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J.B. Hunt Settles California Labor Lawsuit with Truckers for $15million

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A California wage and hour lawsuit filed 11 years ago regarding unpaid meal and rest breaks has finally settled—potentially involving 11,000 J.B. Hunt employees.

Los Angeles, CAMore than a decade ago truck drivers filed a California wage lawsuit against J.B. Hunt Transport, an Arkansas trucking company, claiming the company violated California's wages, rest break and meal rules. Since that time, the class action lawsuit has been the subject of recent debates over when – and whether-- federal rules regarding driver work should pre-empt state regulations.

Gerardo Ortega et al v. J.B. Hunt Transport lawsuit



Truck drivers and lead plaintiffs Gerardo Ortega and Michael D. Patton filed the lawsuit back in 2007, claiming that J.B. Hunt violated the California labor code by failing to pay its drivers a 30-minute break for every five hours worked. The transport company argued that the California law was preempted by a 1994 federal law, which says state law could not circumvent interstate trucking laws. (The Case is Gerardo Ortega et al v. J.B. Hunt Transport Inc.,2:07-cv-08336).

Further, plaintiffs claimed that J.B. Hunt based employee wages on an “activity-based pay” (ABP) model that failed to pay its drivers minimum hourly wages as well as meal and rest break violations under California law. The class action lawsuit said that tasks such as pre- and post-trip inspections, time waiting at customer locations and other activities were compensated at a lower rate. Drivers were paid a piece-rate formula, under which they received mileage pay and separate pay rates for non-driving tasks and detention, according to freightwaves.com, a news source for freight markets.

Activity Based Compensation, (ABC) AKA activity-based pay or incentive-based pay is way to pay drivers rather than hourly. Hours, percentages of standard, delay time, units per hour, cost per mile, and cost per stop all should be accounted for, but are not easily converted to a dollar equivalent. All measurements with ABC are in dollars. Work elements, delays, breaks, and productivity are all represented by actual dollar values. (for more information, visit transervice.com).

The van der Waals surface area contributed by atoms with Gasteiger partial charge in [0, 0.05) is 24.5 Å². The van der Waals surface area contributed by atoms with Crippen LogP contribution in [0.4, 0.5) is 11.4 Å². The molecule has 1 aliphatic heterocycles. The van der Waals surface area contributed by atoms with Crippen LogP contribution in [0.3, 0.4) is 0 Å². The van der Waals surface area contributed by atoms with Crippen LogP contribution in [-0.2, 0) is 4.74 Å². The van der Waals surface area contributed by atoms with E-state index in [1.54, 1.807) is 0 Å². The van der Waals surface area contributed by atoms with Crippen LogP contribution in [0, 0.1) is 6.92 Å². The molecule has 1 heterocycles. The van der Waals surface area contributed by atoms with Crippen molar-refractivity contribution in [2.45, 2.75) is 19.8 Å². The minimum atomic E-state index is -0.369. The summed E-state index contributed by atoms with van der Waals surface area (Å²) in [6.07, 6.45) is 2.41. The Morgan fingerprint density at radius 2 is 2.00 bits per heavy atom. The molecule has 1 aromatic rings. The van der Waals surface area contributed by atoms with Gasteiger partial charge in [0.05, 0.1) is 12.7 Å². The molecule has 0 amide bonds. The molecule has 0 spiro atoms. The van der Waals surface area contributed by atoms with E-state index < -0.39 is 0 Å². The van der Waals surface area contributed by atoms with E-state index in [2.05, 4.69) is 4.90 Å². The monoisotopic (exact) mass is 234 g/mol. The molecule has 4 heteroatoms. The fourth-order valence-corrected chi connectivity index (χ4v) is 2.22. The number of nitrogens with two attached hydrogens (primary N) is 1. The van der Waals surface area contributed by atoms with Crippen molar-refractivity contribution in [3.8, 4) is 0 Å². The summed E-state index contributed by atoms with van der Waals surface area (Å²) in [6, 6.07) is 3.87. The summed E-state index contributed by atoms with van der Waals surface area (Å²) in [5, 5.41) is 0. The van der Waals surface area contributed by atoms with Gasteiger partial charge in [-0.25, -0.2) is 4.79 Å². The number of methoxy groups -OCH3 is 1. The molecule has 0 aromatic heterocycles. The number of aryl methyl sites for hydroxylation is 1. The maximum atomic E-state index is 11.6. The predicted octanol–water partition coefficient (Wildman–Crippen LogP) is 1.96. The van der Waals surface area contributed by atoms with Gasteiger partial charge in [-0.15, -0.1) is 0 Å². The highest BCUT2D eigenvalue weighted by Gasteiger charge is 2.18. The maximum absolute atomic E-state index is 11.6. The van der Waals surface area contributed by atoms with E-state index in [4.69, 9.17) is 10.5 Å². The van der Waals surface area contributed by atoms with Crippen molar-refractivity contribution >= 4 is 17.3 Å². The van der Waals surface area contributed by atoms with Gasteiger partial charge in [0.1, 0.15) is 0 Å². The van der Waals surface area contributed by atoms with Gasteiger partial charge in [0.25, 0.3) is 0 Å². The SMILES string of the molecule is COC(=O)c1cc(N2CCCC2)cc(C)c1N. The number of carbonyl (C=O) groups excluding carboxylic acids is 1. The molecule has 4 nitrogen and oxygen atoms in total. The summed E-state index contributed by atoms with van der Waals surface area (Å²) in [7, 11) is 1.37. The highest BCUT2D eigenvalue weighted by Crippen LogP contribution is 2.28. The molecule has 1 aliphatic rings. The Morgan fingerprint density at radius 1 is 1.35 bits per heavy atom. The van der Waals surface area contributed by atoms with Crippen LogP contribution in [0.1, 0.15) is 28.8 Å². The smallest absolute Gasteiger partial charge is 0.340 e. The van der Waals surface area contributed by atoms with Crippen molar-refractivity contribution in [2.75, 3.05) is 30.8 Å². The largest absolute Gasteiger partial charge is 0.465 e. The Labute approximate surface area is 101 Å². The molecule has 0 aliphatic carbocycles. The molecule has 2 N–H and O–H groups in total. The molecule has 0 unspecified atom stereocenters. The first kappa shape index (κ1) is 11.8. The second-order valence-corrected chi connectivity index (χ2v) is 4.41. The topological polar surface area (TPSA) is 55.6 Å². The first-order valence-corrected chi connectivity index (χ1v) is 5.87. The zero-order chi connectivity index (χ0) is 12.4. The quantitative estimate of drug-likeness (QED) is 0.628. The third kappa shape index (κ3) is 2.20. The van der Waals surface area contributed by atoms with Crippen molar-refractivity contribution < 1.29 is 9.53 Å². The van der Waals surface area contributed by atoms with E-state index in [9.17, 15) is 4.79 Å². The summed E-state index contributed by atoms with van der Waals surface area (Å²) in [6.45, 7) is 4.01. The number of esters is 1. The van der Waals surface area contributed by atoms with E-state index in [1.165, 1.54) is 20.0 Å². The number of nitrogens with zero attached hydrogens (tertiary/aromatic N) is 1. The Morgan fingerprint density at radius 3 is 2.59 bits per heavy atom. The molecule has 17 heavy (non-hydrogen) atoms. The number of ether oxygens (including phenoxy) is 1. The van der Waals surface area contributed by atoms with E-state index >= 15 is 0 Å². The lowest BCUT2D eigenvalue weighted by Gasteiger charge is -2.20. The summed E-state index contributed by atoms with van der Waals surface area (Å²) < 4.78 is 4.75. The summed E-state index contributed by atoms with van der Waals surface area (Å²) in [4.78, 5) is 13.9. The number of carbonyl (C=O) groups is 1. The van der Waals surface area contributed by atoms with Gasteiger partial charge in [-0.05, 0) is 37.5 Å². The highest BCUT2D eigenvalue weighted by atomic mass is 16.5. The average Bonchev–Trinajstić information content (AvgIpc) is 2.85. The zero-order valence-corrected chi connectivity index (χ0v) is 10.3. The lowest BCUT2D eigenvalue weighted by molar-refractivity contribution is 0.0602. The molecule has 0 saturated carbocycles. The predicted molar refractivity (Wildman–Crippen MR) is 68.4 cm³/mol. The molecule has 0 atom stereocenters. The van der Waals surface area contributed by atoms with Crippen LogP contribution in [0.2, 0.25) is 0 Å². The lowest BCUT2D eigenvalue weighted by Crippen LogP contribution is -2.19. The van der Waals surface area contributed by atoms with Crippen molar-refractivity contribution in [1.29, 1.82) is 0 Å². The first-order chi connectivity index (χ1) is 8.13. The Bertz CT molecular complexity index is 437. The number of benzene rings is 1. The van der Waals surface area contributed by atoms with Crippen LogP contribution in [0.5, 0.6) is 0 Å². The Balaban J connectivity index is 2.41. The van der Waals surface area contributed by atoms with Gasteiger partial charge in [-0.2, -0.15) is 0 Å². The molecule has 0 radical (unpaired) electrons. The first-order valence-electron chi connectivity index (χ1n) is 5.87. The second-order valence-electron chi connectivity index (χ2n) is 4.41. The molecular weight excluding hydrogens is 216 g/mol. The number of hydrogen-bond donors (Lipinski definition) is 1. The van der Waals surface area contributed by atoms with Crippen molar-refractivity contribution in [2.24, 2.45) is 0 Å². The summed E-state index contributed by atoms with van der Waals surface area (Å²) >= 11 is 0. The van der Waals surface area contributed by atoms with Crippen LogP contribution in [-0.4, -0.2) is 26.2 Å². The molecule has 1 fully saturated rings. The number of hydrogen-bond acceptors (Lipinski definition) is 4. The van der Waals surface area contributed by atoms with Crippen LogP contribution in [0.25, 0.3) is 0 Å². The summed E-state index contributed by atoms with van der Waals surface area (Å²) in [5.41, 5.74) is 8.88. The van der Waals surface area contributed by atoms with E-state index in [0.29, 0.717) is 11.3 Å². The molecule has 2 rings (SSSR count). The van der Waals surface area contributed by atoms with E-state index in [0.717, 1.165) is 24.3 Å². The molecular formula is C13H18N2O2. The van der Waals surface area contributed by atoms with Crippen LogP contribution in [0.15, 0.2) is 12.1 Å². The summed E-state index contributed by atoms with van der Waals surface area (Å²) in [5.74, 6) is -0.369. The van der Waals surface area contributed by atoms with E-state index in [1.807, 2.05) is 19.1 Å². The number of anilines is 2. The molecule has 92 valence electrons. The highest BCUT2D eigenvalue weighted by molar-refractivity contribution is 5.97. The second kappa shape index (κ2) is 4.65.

According to truckinginfo.com, productivity-based pay is hardly new to trucking. On the for-hire side, most drivers are paid by the mile. According to a recent web survey done by the National Private Truck Council, about 47 percent of private fleets still use an hourly rate to determine base pay (excluding bonuses and incentives), but more than a third use a mileage rate and another 9 percent pay drivers per delivery.

Denham Amendment



For years, trucking companies such as J.B. Hunt have tried unsuccessfully to get the Denham Amendment passed, a bill that would disallow California and other state’s attempts to set their own laws.

But the Central District of California’s federal judge said the company’s piece-rate compensation system was not uniform across the class and some drivers in the class received straight hourly pay, weekly pay, or other compensation methods.

“The Court emphasized that the only way to glean which pay plan applied to each class member was to examine each individual driver’s payroll records and activity logs, and such individual issues predominated and were not appropriate for class adjudication,” according to Lexology, which also explained that J.B. Hunt
“reasonably believed the Federal Aviation Administration Authorization Act of 1994.” This federal law would preempt state laws on worker rules, and was the law under which it “should” operate. Plaintiffs Ortega and Patton told the court they could take a meal break whenever they wanted, and the court found the company did not have to “police” such breaks. As for the rest breaks, they survived because the ABP model did not separately list out the amount paid, if any, for rest breaks.

Legalreader reported the following statement from the plaintiffs:

“The case has been extensively litigated for 11 years. It involved novel and cutting-edge legal theories relating to class certification, liability under California’s wage and hour laws, and federal preemption. In fact, the case was previously dismissed based on federal preemption grounds, reinstated by the Ninth Circuit, and finally decertified six weeks before the scheduled class trial. At the time of decertification, this court had also rendered two critical rulings on the parties’ motions for partial summary judgment…Against this very complex backdrop, the parties were finally able to reach a proposed class-wide settlement in the amount of $15 million.”

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